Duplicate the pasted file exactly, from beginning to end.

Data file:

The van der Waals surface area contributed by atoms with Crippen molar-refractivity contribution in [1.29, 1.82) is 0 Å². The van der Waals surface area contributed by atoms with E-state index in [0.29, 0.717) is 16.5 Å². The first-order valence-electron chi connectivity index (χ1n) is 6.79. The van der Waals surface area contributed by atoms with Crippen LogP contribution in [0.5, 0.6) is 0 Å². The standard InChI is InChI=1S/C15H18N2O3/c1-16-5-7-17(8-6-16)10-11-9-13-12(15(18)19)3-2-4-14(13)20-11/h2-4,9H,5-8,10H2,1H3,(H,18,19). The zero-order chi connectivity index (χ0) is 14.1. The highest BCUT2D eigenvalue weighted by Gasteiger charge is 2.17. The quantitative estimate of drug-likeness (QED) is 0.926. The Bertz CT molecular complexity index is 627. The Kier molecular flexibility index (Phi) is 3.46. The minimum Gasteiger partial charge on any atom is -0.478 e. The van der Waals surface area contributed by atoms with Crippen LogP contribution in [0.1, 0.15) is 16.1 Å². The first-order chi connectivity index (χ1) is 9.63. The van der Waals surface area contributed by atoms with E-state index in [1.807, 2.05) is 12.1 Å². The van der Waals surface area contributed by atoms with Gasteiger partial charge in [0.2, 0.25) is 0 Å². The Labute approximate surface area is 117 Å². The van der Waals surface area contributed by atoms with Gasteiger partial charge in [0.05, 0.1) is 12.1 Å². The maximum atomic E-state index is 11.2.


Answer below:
The van der Waals surface area contributed by atoms with Crippen molar-refractivity contribution in [1.29, 1.82) is 0 Å². The van der Waals surface area contributed by atoms with E-state index in [0.29, 0.717) is 16.5 Å². The first-order valence-electron chi connectivity index (χ1n) is 6.79. The van der Waals surface area contributed by atoms with Crippen LogP contribution in [0.5, 0.6) is 0 Å². The standard InChI is InChI=1S/C15H18N2O3/c1-16-5-7-17(8-6-16)10-11-9-13-12(15(18)19)3-2-4-14(13)20-11/h2-4,9H,5-8,10H2,1H3,(H,18,19). The zero-order chi connectivity index (χ0) is 14.1. The highest BCUT2D eigenvalue weighted by Gasteiger charge is 2.17. The quantitative estimate of drug-likeness (QED) is 0.926. The Bertz CT molecular complexity index is 627. The Kier molecular flexibility index (Phi) is 3.46. The minimum Gasteiger partial charge on any atom is -0.478 e. The van der Waals surface area contributed by atoms with Crippen LogP contribution in [0.1, 0.15) is 16.1 Å². The first-order chi connectivity index (χ1) is 9.63. The van der Waals surface area contributed by atoms with E-state index in [1.807, 2.05) is 12.1 Å². The van der Waals surface area contributed by atoms with Gasteiger partial charge in [0.2, 0.25) is 0 Å². The Labute approximate surface area is 117 Å². The van der Waals surface area contributed by atoms with Gasteiger partial charge in [0.05, 0.1) is 12.1 Å². The maximum atomic E-state index is 11.2.